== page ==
The Man Nobody Knew

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The Man Nobody Knew
The Man Nobody Knew theatrical poster.jpg
Directed by Carl Colby
Produced by Carl Colby, David Johnson, Grace Guggenheim
Narrated by Carl Colby
Music by Michael Bacon
Cinematography Gary Steele
Edited by Jay Freund
Production
  company
Act 4 Entertainment
Distributed by First Run Features
Release date(s)
  • September 23, 2011 (2011-09-23) (United States)
Running time 104 minutes
Country United States
Language English
Box office $183,342[1]

The Man Nobody Knew: In Search of My Father, CIA Spymaster William Colby is a 2011 American documentary film exploring the life and career of former CIA director William Egan Colby. His son Carl Colby narrated and directed it; David Johnson produced.

Synopsis[edit]

Narrated by Carl Colby, son of the late Director of Central Intelligence William E. Colby, The Man Nobody Knew traces the elder Colby's career in the U.S. intelligence community, along with and in contrast to his home life, including the secrets he kept from his family.[2]

The film begins with Colby's service in World War II as an officer and paratrooper with the OSS, and follows his rise through the Central Intelligence Agency, where his roles included political covert action to oppose the Communist Party in Italy, later counterinsurgency actions and involvement in the 1963 coup in South Vietnam (in concert with President John F. Kennedy) during the Vietnam War, and later as Director of Central Intelligence in the 1970s. During his brief, tumultuous tenure leading the agency, Colby revealed the existence of documents describing illegal activities by the CIA, known as the "Family Jewels", in an effort to reform the agency. The film concludes with Colby's disappearance and death in April 1996.[3][4]

Production[edit]

The Man Nobody Knew was produced by Carl Colby, with David Johnson and Grace Guggenheim, for Act 4 Entertainment.

The film combines archival footage with new interviews, including Zbigniew Brzezinski, Brent Scowcroft,[2] James R. Schlesinger, Donald Rumsfeld, Bob Woodward and Seymour Hersh, among others.[5] William Colby's former wife and Carl Colby's mother, Barbara Colby, is also interviewed regarding Colby's public career and private life.[3]

Release[edit]

U.S. distribution rights were acquired by First Run Features.[5] The film will premiere at Lincoln Plaza Cinemas in New York City on September 23, 2011, followed by a national theatrical release.[2]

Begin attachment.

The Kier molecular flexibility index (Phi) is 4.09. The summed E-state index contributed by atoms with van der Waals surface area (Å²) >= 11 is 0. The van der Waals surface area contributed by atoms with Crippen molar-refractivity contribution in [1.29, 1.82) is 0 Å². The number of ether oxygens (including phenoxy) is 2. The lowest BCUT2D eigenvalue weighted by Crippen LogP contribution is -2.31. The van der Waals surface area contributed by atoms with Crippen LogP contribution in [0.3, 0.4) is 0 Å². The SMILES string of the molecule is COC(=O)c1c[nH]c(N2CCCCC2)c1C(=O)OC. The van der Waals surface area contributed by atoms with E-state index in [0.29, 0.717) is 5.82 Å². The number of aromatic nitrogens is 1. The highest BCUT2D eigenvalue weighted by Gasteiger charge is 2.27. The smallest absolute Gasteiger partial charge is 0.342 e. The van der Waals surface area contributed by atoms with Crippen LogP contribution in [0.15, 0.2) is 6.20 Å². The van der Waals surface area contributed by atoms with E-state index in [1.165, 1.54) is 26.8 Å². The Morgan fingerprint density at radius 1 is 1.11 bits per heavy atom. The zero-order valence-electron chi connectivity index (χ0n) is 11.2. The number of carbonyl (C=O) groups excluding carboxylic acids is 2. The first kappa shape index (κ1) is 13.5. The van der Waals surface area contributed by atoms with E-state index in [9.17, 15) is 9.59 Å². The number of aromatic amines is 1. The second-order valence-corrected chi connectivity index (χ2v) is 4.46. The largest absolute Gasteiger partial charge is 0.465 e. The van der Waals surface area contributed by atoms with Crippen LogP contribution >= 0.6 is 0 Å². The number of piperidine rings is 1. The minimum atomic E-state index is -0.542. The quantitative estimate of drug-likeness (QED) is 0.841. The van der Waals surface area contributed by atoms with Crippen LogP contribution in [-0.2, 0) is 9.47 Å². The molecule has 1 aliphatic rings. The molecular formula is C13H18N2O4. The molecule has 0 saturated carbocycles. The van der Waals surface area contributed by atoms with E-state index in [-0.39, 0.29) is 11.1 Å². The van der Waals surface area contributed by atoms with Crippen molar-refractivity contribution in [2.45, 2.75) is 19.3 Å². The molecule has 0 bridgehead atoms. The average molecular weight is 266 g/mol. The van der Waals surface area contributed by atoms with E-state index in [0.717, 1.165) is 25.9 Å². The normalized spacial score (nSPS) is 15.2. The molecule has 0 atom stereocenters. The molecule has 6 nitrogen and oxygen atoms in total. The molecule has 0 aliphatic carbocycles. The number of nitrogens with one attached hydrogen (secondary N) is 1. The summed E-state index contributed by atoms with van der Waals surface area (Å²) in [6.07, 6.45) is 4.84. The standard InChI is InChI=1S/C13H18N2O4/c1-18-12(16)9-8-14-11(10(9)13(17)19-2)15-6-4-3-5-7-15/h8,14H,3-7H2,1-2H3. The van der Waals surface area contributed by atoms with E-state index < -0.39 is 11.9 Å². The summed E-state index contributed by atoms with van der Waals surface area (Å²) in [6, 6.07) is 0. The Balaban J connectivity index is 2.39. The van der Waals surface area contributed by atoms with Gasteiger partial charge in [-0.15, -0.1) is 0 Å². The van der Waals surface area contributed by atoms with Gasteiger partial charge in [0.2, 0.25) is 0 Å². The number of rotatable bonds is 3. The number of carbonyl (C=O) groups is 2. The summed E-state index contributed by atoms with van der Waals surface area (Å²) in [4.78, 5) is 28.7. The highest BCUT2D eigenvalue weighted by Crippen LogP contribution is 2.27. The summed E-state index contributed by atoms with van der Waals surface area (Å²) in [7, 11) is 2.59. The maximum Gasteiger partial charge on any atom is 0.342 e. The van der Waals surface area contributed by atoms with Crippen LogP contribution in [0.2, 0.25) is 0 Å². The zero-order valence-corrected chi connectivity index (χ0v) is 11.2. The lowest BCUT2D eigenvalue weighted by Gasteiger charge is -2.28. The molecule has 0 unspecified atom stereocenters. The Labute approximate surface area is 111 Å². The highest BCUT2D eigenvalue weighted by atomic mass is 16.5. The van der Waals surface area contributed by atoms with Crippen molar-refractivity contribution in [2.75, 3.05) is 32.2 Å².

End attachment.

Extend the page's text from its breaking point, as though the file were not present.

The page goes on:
Reception[edit]

Reviews for The Man Nobody Knew have been favorable. Time Out New York called it a "tour of queasy, morally questionable intelligence endeavors over the last 50 years from the perspective of the spook community’s grand pooh-bah".[6] A review in The Village Voice stated that the film's "thorough investigation transcends [director Colby's] personal catharsis to become an enduring treatise on how character flaws affect policy".[7] The Man Nobody Knew was designated a "Critics' Pick" by The New York Times' film reviewers.[8]

References[edit]

  1. ^ "The Man Nobody Knew". BoxOffice. Retrieved 31 December 2013. 
  2. ^ a b c Bryce J. Renninger (17 August 2011). "Carl Colby’s Doc About His CIA Spy Father Gets Picked Up by First Run". indieWIRE. Retrieved 14 September 2011. 
  3. ^ a b Carl Colby (director) (September 2011). The Man Nobody Knew: In Search of My Father, CIA Spymaster William Colby (Motion picture). New York City: Act 4 Entertainment. 
  4. ^ Carl Colby (19 September 2011). "The Man Nobody Knew: In Search of My Father, CIA Spymaster William Colby". The Huffington Post. Retrieved 21 September 2011. 
  5. ^ a b Gordon Cox (18 August 2011). "First Run takes Colby's CIA story". Daily Variety. Retrieved 14 September 2011. 
  6. ^ David Fear (20 September 2011). "Review: The Man Nobody Knew". Time Out New York. Retrieved 21 September 2011. 
  7. ^ Aaron Hills (20 September 2011). "When Dad's Working for the CIA: A Son's Portrait in The Man Nobody Knew". The Village Voice. Retrieved 21 September 2011. 
  8. ^ Webster, Andy (22 September 2011). "Son Takes His Famous Father Out of the Shadows". The New York Times. Retrieved 23 September 2011. 

External links[edit]